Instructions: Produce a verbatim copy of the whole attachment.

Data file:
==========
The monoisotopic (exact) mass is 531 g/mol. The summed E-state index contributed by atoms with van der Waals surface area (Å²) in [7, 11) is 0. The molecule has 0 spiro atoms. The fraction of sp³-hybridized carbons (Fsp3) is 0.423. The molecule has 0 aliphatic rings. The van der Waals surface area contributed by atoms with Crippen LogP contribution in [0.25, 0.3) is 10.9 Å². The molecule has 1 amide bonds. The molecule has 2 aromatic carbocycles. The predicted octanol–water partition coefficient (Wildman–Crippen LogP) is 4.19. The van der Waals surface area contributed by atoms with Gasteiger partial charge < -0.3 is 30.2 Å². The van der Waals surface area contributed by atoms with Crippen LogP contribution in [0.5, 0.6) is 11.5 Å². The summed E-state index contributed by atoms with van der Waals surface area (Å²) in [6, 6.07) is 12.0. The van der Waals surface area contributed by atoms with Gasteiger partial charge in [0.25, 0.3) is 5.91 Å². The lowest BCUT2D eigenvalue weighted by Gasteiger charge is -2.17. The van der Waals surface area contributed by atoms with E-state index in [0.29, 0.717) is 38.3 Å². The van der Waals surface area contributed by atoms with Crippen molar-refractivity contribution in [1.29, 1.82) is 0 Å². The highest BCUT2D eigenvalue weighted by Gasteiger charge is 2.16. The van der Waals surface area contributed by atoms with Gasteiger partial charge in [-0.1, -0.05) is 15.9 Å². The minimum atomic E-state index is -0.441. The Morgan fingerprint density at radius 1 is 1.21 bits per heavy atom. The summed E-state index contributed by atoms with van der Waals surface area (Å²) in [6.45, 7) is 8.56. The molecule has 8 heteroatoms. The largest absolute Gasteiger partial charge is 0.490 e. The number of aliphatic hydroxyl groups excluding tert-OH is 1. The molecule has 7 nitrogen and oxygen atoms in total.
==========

The monoisotopic (exact) mass is 531 g/mol. The summed E-state index contributed by atoms with van der Waals surface area (Å²) in [7, 11) is 0. The molecule has 0 spiro atoms. The fraction of sp³-hybridized carbons (Fsp3) is 0.423. The molecule has 0 aliphatic rings. The van der Waals surface area contributed by atoms with Crippen LogP contribution in [0.25, 0.3) is 10.9 Å². The molecule has 1 amide bonds. The molecule has 2 aromatic carbocycles. The predicted octanol–water partition coefficient (Wildman–Crippen LogP) is 4.19. The van der Waals surface area contributed by atoms with Gasteiger partial charge < -0.3 is 30.2 Å². The van der Waals surface area contributed by atoms with Crippen LogP contribution in [0.5, 0.6) is 11.5 Å². The summed E-state index contributed by atoms with van der Waals surface area (Å²) in [6, 6.07) is 12.0. The van der Waals surface area contributed by atoms with Gasteiger partial charge in [0.25, 0.3) is 5.91 Å². The lowest BCUT2D eigenvalue weighted by Gasteiger charge is -2.17. The van der Waals surface area contributed by atoms with E-state index in [0.29, 0.717) is 38.3 Å². The van der Waals surface area contributed by atoms with Crippen molar-refractivity contribution in [1.29, 1.82) is 0 Å². The highest BCUT2D eigenvalue weighted by Gasteiger charge is 2.16. The van der Waals surface area contributed by atoms with Gasteiger partial charge in [-0.1, -0.05) is 15.9 Å². The minimum atomic E-state index is -0.441. The Morgan fingerprint density at radius 1 is 1.21 bits per heavy atom. The summed E-state index contributed by atoms with van der Waals surface area (Å²) in [6.45, 7) is 8.56. The molecule has 8 heteroatoms. The largest absolute Gasteiger partial charge is 0.490 e. The number of aliphatic hydroxyl groups excluding tert-OH is 1. The molecule has 7 nitrogen and oxygen atoms in total.